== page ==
Stupid Mainstream Journalists Writing Dreck About Romances, continued

By actualize studio,

Yes, there are more silly articles continuing the summer fashion of mainstream journalists hating on romances. One from the LA Times claims romances are bad for women’s sexual health because they don’t show use of condoms. The comments rightly blast the study as 1) not recent (done in 2000), 2) including books published as long ago as 1981 (pre-AIDS), and 3) surveying only 78 college students (not the main bulk of romance readers or even a statistically valid sample). Other commenters throw the ball back to the article writer, pointing out the use of the outdated term “bodice ripper” (which correctly applies only to some historical romances published in the 1970s), and the contradictions between the article’s beginning and its conclusion.

If that’s not enough, a British-written article in the Guardian quotes the same flawed outdated study and includes a patronizing suggestion that the lower class women who seek public health help are too stupid to know fiction from reality. It’s a shame mainstream journalists prefer to seek out ridiculous so-called professionals willing to pontificate on subjects they know nothing about. The comments on this one are priceless, well worth reading (unlike the article itself).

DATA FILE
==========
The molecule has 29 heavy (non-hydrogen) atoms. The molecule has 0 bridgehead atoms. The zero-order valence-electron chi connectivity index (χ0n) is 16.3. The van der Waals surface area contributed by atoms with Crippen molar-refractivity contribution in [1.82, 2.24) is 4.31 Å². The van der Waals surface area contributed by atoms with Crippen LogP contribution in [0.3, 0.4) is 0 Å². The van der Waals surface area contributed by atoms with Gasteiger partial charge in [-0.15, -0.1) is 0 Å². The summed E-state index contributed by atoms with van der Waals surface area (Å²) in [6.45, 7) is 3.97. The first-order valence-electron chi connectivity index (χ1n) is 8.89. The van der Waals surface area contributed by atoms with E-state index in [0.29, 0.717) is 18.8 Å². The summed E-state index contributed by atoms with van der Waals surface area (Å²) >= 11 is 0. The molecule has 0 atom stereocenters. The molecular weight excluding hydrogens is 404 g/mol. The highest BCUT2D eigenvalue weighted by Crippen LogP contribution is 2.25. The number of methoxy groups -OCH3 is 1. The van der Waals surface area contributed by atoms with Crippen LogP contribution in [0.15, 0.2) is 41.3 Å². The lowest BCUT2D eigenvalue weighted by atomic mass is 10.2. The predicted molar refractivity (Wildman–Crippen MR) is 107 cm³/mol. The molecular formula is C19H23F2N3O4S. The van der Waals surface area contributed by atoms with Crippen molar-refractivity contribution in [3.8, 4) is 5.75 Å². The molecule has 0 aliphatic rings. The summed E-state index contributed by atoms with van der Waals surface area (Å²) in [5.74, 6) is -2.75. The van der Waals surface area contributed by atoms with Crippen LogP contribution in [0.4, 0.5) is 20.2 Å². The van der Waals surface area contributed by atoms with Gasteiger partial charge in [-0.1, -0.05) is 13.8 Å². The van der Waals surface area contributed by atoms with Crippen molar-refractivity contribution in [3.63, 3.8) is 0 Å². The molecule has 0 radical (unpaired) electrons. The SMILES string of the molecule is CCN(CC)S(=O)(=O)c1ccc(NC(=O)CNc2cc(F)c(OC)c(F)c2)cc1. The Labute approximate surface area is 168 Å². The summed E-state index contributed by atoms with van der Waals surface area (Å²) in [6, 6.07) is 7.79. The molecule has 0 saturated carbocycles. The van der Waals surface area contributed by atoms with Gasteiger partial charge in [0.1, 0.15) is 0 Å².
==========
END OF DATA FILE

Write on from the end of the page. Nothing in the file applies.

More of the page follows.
Some link back to high times at our beloved Smart Bitches Trashy Books, such as these laugh riot classics: The Playboy Sheikh’s Virgin Stable Girl and Pregnesia.

Do not drink any beverages while reading these, for you will spew.

Leave it to NPR online to publish a balanced, careful analysis of the study, pointing out in convincing detail all the scientific flaws, the prejudice against women, and the true ignorance the psychologist shows about romance fiction. In particular, the most telling part is her description of men asking women not to use a condom, and persuading them to have abortions. Huh? She’s the one confusing romance fiction with romance reality, for the scenes she’s talking about never take place in romances. They happen in real life.

Not to beat a dead horse here, but it’s already hot enough outside in July. Do we need to be made hot under the collar by these continuous nonsense claims about romances? A tiny percentage of people even read one book a year, let alone one work of fiction. Psychologists need to look elsewhere for causation of society’s ills, and let us lie back under the summer sun (well-protected by high SPF sunblock, of course) and enjoy reading our romances in peace.